New information coming to light only today shows a woman was apparantly rushed to the hospital in Dayton, Ohio following a botched late-term abortion that took place at the Women’s Med Center abortion clinic in Dayton.
Martin Haskell, who is credit with making the partial-birth abortion procedure a household name, runs the abortion facility that injured the woman.
According to local pro-life advocate who filmed emergency medical personnel rushing to the scene, paramedic loaded a female patient into an awaiting ambulance. Those activists confirmed that the abortion practitioner on duty that day was Roslyn Kade, a long-time associate of Haskell’s.
“How many women must be subjected to life-threatening complications before the Ohio Department of Health takes action? Women deserve to know that when they walk into one of Haskell’s clinics, they face the very real danger that they will be wheeled out on a gurney,” said Troy Newman, President of Operation Rescue and Pro-Life Nation. “We call on the Ohio Medical Board to immediately act to protect women from Haskell’s dangerous late-term abortion operation.”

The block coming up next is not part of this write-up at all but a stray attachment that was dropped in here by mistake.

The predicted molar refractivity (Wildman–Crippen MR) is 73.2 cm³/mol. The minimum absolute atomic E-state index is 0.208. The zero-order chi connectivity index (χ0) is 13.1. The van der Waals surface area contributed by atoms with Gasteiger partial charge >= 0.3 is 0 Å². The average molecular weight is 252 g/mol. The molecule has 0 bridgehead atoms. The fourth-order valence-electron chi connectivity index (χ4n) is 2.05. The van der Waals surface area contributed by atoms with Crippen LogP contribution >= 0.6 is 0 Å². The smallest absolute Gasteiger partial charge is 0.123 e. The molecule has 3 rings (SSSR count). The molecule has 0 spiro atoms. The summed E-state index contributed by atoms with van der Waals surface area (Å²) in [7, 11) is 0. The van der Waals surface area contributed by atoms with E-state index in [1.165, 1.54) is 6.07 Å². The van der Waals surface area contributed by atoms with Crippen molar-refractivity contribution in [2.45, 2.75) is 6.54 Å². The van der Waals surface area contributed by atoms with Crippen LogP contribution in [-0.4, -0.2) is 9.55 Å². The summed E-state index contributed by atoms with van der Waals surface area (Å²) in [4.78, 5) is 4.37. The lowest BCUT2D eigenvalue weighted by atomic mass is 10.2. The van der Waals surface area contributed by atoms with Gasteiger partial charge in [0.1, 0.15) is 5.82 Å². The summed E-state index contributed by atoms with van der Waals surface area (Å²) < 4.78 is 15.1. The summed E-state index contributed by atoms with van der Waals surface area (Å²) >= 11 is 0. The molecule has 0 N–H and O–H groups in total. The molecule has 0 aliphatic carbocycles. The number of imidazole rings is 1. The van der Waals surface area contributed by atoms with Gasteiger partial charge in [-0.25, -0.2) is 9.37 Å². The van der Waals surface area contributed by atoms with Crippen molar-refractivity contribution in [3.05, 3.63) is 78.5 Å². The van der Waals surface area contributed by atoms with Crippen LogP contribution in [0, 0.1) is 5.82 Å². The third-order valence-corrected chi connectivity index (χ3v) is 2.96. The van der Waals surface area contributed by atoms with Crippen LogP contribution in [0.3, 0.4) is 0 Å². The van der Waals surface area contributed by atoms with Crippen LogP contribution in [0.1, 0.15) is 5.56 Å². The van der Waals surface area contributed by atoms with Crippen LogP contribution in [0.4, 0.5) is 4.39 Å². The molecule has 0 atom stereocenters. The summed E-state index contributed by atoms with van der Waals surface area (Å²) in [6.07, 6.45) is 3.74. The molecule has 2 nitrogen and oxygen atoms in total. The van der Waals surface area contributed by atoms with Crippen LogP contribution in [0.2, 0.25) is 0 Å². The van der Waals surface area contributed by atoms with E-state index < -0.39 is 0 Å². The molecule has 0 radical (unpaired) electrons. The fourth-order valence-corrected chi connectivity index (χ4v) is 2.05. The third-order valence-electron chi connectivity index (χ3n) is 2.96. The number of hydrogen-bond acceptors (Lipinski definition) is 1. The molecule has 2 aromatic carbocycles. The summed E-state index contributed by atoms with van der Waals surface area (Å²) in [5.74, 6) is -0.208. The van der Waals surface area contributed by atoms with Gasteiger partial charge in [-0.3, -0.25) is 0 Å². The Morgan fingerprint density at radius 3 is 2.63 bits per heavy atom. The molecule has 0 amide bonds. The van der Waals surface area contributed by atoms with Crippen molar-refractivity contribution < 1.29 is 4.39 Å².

Newman said this is the fourth medical emergency recently documented at Haskell abortion clinics. In February, a woman was transported from Haskell’s Kettering clinic to a local hospital. In March, Haskell personally placed a 911 call from his clinic located in the Cincinnati suburb of Sharonville and was heard laughing at the dispatcher who offered emergency information.
A recording of the 911 call placed personally by Haskell on March 28, 2012, revealed a woman was unconscious and suffering seizures that could not be controlled while coming out of anesthesia after an abortion. The woman was transported to Bethesda Hospital, where Haskell has no admitting privileges nor does he have an agreement for a physician to care for his abortion complications.